There are two different types of costs incurred by SaaS companies that are relevant to consider from an accounting perspective: 1) costs to develop and maintain the underlying software used to provide the service; and 2) direct customer costs related to specific customers.
Some development costs can be capitalized and amortized over the expected life of the software and other development costs and all maintenance costs are required to be expensed as incurred. Exactly which costs can be capitalized depends on whether the underlying software being developed is expected to be licensed for use on a customer's own computers, or solely used internally to provide hosted services to customers. As a result, software licensing companies are required to follow one set of accounting rules5 when determining whether to capitalize software development costs, and SaaS companies are often subject to different accounting rules6 if they do not have plans to separately license the software.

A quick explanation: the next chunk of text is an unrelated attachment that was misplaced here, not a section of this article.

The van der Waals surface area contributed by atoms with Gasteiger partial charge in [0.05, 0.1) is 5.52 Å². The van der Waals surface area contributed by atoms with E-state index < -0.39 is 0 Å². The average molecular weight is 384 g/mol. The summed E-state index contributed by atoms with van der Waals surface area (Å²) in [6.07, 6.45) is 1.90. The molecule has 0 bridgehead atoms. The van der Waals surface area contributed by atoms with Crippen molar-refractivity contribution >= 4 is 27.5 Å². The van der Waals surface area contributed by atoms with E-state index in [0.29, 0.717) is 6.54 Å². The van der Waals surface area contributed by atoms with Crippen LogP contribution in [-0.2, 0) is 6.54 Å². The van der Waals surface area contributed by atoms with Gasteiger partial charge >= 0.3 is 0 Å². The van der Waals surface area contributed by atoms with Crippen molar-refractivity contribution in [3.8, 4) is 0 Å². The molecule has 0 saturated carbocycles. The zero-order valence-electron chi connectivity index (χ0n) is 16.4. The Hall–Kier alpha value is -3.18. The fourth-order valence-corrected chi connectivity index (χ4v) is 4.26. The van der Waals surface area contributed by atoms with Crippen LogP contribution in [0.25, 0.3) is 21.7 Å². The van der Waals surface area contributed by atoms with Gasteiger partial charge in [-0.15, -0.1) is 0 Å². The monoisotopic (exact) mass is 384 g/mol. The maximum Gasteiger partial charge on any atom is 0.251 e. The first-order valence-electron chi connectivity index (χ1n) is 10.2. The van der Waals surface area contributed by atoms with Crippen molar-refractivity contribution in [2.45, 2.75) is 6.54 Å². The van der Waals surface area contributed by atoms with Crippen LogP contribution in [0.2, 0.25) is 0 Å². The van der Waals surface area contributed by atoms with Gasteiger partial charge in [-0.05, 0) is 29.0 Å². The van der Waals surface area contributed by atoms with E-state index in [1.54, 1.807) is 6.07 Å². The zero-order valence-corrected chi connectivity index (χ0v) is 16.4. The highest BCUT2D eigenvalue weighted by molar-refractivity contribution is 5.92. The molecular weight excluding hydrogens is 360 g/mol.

Direct customer costs incurred at the beginning of an arrangement, such as set‐up costs or sales commissions, can either be expensed as incurred, or deferred and recognized as the related revenue is recognized based on accounting policy election.7 Once this policy is established, it should be consistently followed. Many SaaS companies elect to defer these costs and recognize them over the period that the revenue is being recognized, however this can result in an increased recordkeeping burden. For example, when providing other services during the set‐up period, costs that relate to services with stand‐alone value should be recognized as those services are performed , and costs related to set‐up services that don't have stand alone value can be deferred and recognized ratably over the expected period of customer use of the hosted service.